|Publication number||US7216038 B2|
|Application number||US 10/661,465|
|Publication date||May 8, 2007|
|Filing date||Sep 11, 2003|
|Priority date||Sep 11, 2003|
|Also published as||US20050059167|
|Publication number||10661465, 661465, US 7216038 B2, US 7216038B2, US-B2-7216038, US7216038 B2, US7216038B2|
|Inventors||Franco Vitaliano, Gordana Vitaliano|
|Original Assignee||Franco Vitaliano, Gordana Vitaliano|
|Export Citation||BiBTeX, EndNote, RefMan|
|Patent Citations (25), Non-Patent Citations (72), Referenced by (9), Classifications (18), Legal Events (7)|
|External Links: USPTO, USPTO Assignment, Espacenet|
The invention relates generally to the field of quantum computers, and more specifically, in one embodiment, to quantum information processing (QIP) elements formed from self-assembling protein molecules. In another embodiment, the invention relates to a quantum information processing platform, such as a quantum computer platform, biomedical platform, telecommunication platform and the like, using such elements.
Classical computers operate using classical physics principles and include transistors, semiconductors, and integrated circuit technology. In order to achieve greater speed and capability, classical computers increasingly use smaller and smaller wires and logic gates on the order of microns wide. As classical computer chips reach the nanometer scale and logic gates consist of a few atoms, classical limits are approached, and quantum mechanical principles and phenomena begin to dominate. This physical limit presents a barrier to the speed with which computations may be carried out by a classical computer.
Quantum computing utilizes the principles of quantum physics, rather than classical physics, to store and manipulate data, and operates on two principles having no corollary in classical physics: superposition and entanglement. Just as a binary digit, or “bit,” is the basic unit of information in a classical computer, a quantum bit, or “qubit,” is the basic unit of information in a quantum computer. A qubit generally is a system that has two degenerate quantum states. Unlike a classical bit, which exists in one of two states (0 or 1), the qubit can exist in a superposition of both of its degenerate states. As a result, a quantum computer comprised of N qubits can undertake 2N computations in a single step. Thus, as more qubits are added to a quantum computer, the computing power increases exponentially.
The superposition or “coherence” state of a qubit is difficult to maintain because interactions with the surrounding environment cause the qubit to rapidly decay into a classical or “decoherent” state, which destroys the qubit's ability to perform computations. Therefore, a primary obstacle to building a viable quantum computer is maintaining the qubit in its coherent state long enough to do useful work.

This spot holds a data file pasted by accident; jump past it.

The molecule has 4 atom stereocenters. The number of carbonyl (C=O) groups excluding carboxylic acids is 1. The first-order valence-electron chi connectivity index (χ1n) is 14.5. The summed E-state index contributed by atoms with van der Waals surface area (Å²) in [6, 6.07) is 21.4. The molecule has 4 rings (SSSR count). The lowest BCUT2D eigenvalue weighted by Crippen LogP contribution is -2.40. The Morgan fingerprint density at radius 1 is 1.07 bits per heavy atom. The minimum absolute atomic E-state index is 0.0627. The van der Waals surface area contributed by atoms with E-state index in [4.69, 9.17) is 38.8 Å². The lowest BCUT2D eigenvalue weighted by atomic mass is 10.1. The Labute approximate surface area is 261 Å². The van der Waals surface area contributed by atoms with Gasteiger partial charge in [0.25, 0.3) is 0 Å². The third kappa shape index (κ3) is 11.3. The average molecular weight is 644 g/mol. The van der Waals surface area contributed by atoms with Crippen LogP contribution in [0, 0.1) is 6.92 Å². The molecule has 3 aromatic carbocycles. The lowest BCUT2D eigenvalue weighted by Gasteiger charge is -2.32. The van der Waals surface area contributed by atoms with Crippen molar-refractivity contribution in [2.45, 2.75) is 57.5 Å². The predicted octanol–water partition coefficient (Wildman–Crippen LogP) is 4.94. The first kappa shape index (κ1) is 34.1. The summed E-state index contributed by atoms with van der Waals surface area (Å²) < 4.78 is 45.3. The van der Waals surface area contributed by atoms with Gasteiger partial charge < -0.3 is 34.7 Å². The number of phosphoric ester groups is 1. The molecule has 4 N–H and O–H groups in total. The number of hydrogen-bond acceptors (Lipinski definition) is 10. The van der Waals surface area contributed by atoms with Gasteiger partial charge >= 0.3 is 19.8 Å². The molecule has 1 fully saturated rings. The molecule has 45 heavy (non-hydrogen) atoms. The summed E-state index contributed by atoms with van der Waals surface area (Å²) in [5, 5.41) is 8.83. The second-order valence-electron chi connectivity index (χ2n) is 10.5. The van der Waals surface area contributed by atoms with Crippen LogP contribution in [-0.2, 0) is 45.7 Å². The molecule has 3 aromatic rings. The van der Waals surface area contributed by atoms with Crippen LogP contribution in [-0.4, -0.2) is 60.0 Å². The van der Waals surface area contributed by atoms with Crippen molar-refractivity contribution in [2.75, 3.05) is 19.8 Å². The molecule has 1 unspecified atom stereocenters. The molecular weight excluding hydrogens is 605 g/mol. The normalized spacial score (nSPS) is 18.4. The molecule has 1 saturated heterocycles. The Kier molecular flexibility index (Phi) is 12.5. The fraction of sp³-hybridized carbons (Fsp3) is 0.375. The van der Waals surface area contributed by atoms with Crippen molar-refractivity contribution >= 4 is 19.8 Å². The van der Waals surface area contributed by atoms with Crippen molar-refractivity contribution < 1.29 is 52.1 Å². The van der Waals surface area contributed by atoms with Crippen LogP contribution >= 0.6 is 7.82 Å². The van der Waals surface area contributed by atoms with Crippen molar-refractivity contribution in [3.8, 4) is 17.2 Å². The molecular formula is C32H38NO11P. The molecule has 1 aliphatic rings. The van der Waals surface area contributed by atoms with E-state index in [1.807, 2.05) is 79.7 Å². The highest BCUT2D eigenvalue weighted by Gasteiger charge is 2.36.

Entanglement refers to pairs of particles that have interacted at some point in the past. Entangled particles that are spatially isolated remain related. More particularly, the state of both particles of an entangled pair is always simultaneously determined. For example, measurement of a first particle of an entangled pair collapses the first particle's wave function into a single observable quantity and simultaneously determines the observable state of the second particle of the entangled pair. Pauli's exclusion principle prevents both particles of the entangled pair from occupying the same state. Thus, if one particle of the pair is determined to have a logic 1 state, the other must have a logic 0 state.
Several quantum information processing (QIP) systems for use in quantum computers are known. Each of these systems, however, has distinct disadvantages. One system uses well-established nuclear magnetic resonance (NMR) techniques to store and read information from the degenerate nuclear spin states of molecules in solution. Such a system has been used to complete basic mathematical functions, such as factoring the number 15. However, a NMR-based quantum computer requires a large number of molecules in solution to complete even relatively simple functions, and the system suffers from an attenuated signal-to-noise ratio as the number of molecules increases. Thus, the complexity of calculations that a NMR-based quantum computer is capable of carrying out may be limited.
Another QIP system uses a C60 Fullerene molecule in which an atom or molecule having an unpaired electron is encased, creating an endohedral Fullerene, and encodes data in the spin states of the unpaired electrons using electron spin resonance (ESR) techniques. However, charge transfer from the enclosed atom or molecule to the Fullerene cage often rapidly occurs, which leads to quantum decoherence and loss of the information encoded in the unpaired electron. Charge transfer to the Fullerene cage also limits the make up of atoms and molecules that may be enclosed. In addition, the relatively small size of the Fullerene cavity limits the types of atoms and molecules that may be enclosed. Furthermore, inserting an atom or molecule inside the cavity of a Fullerene molecule is difficult, and the success rate for the uptake of these cargo elements is poor. These factors, coupled with the high cost of the materials needed to fabricate doped Fullerene molecules, limit the potential size and computing power of a Fullerene-based quantum computer.